Individual Knowledge and Power 19th Century Poet Essay

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Individual Knowledge and Power

19th century poet Emily Dickinson is famous for her writing about the sometimes odd quality of being human, or rather the unnatural social norms that humanity has constructed. Dickinson claims that "[m]uch Sense -- the starkest Madness -- / 'Tis the Majority," meaning that most people guide their lives through typical principles of an objective common sense. Despite the best efforts of the philosophers and statesmen who have fostered Western principles of common sense throughout the centuries, people are not mathematical certainties; and while general rules are essential to the well-being of the population, individual lives cannot be dictated by a standardized social formula. True human growth and progress is a journey often taken alone, in which a person has to develop his or her own ideas of right and wrong. This short essay examines three different ways individual knowledge and power is originated, fostered, and remains constant; Emily Dickinson's "Much Madness is Divinest Sense" shows the importance of self-awareness, Sherman Alexie's "Superman and Me" exemplifies self-responsibility,
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and Raymond Carver's "Cathedral" illuminates the need for self-correction.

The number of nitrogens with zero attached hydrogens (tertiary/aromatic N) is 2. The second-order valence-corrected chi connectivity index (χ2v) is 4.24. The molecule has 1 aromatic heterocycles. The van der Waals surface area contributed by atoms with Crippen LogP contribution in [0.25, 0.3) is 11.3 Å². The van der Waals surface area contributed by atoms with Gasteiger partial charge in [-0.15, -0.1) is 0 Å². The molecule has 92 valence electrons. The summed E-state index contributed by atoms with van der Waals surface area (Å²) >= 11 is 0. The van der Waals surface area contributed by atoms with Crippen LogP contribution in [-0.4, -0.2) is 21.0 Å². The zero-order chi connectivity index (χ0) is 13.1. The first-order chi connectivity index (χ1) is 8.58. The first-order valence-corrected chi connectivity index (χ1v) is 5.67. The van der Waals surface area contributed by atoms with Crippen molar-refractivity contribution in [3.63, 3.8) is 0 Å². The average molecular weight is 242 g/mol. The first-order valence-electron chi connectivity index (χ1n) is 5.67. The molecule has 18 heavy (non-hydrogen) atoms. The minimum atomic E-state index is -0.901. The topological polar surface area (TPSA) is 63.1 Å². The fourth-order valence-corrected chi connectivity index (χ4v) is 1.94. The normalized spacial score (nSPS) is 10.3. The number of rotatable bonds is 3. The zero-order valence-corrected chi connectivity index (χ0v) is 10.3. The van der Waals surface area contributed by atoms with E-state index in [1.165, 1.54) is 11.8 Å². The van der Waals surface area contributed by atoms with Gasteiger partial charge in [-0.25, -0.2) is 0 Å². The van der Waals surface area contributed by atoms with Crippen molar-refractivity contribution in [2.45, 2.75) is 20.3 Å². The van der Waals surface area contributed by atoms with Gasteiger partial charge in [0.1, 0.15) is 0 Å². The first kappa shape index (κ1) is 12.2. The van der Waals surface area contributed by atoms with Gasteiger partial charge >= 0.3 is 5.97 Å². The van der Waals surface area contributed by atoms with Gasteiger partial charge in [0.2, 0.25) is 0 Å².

All individual and social progress first begins with a thought. Dickinson's poem "Much Madness is divinest Sense" points out that "[t]o a discerning Eye," "[m]adness" is true common sense, in contrast to "Much Sense" which is "the starkest [m]adness." This poem plays with different ideas of sanity and madness, which had a great deal of significance in socially rigid 19th century, East Coast America; those statements about individual power through personal knowledge are still extremely relevant in contemporary society. Dickinson's poetry is timeless in that her explorations of self-awareness as a certain kind of social freedom are invaluable at many crux' throughout a person's life; and she thus remains a deceptively "demur" truth-teller to this day ("Much Madness").

Once self-awareness is contrived, action is essential to making real change in the world, even just in one's life. Alexie's "Superman and Me" tells the story of himself growing up as a Native American, and how that identity shaped his entire life; Alexie, however, was determined to not let his cultural and economic status dictate his successes and capabilities. Thus, Alexie writes:…

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